A leading environmental group has taken its fight against the Gunns pulp mill to Europe, where the company is hoping to secure finance for the $2.


2 billion project.

The Wilderness Society has placed an advertisement in Britain\’s Financial Times warning European banks they will be “pulping their profits” if they finance the controversial mill proposed for Tasmania\’s Tamar Valley.

Gunns is looking for overseas finance after its Australian banker – ANZ – withdrew its financial support.

Funded by Get Up!

The advertisement was funded by Australian lobby group Get Up!, which notes the Financial Times is read at all major banks in Europe every day.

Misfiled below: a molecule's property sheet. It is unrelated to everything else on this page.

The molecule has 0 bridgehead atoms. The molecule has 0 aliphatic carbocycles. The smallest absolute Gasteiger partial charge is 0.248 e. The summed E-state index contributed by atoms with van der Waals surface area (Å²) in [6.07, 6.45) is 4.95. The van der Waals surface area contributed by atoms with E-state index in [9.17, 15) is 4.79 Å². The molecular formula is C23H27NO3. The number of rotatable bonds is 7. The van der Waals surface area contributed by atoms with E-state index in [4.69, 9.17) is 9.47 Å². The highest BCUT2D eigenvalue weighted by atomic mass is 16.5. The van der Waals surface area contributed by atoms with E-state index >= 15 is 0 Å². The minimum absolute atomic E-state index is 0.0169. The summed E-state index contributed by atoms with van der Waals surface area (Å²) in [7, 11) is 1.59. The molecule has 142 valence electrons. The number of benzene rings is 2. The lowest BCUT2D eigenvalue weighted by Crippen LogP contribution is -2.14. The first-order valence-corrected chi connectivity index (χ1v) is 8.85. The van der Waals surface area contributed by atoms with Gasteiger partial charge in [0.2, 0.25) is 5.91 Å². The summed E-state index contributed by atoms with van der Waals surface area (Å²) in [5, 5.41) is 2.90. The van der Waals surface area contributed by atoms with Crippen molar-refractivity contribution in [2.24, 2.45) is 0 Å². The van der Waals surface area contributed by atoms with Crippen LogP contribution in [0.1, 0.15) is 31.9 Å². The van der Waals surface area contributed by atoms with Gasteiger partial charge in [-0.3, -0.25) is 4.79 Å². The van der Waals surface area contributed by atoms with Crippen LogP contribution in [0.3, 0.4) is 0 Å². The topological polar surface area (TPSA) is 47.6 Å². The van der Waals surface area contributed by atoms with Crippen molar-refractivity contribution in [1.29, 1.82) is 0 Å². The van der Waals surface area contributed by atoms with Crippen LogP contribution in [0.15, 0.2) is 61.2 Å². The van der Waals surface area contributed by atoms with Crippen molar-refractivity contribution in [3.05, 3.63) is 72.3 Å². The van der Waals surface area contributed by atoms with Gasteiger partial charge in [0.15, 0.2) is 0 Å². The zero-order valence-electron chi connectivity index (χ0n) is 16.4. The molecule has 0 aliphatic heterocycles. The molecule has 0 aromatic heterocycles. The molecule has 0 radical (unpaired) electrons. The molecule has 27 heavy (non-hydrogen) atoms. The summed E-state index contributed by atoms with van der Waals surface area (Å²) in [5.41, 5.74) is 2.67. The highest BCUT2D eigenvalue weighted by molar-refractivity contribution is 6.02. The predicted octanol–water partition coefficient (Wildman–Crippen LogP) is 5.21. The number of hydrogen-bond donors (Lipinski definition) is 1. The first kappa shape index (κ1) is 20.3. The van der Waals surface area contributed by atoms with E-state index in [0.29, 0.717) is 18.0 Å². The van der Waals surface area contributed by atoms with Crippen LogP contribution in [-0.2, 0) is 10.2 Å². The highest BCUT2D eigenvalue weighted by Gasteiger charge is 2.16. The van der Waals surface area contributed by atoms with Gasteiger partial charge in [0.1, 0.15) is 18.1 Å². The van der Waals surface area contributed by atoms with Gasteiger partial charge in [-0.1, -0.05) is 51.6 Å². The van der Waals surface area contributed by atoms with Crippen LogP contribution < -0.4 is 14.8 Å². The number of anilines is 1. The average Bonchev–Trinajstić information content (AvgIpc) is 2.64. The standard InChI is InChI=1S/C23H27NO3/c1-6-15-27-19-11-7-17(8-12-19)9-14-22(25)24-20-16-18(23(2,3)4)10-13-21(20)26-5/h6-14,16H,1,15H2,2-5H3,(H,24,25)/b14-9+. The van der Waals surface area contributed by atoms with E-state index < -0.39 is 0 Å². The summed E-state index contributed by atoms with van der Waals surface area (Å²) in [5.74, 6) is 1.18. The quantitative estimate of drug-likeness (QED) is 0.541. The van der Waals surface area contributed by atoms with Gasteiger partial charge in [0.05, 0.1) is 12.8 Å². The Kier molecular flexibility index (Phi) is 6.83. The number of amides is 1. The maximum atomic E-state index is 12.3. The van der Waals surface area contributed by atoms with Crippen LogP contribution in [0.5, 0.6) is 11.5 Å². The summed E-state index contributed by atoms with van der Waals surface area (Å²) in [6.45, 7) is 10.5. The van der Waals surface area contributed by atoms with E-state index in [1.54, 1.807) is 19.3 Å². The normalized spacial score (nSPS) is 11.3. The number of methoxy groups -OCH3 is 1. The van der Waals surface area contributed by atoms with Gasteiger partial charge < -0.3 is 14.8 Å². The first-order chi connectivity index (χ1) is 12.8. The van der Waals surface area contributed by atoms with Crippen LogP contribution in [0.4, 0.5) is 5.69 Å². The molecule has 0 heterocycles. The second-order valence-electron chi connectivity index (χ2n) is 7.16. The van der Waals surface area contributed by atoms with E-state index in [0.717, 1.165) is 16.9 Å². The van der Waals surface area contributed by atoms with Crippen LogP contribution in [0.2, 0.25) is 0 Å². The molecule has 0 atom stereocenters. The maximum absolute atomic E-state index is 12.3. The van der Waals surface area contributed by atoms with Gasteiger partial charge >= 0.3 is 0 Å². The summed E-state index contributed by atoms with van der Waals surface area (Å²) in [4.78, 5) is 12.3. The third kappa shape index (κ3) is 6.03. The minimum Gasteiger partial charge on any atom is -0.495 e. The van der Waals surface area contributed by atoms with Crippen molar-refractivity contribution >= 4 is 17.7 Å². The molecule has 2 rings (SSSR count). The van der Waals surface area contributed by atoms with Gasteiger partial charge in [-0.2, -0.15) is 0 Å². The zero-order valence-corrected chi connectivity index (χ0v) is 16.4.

“We thought it was really important that our members and the Australian public could have an opportunity to voice their opposition to the mill,” Getup\’s campaigns coordinator Ed Coper told ABC Radio.

The Wilderness Society says a number of overseas banks already have shunned Gunns.

“In the last week, Deutsche Bank, who was widely rumoured to be the bank that Gunns had engaged in Europe, have now committed not to being involved in the project,” the society\’s anti-pulp mill campaigner Paul Oosting said.

\’Economic sabotage\’

“Likewise, we\’ve had commitments from the Royal Bank of Scotland and many others – UBS, Bank of China – that they won\’t be involved in the project.”

The Tasmanian Forest Industries Association has described the society\’s action as “tantamount to economic sabotage”.

“The advertisement … is filled with misinformation and untruths,” association spokesman Julian Amos said.

The society\’s “most appalling behaviour” was doing damage to the Tasmanian economy.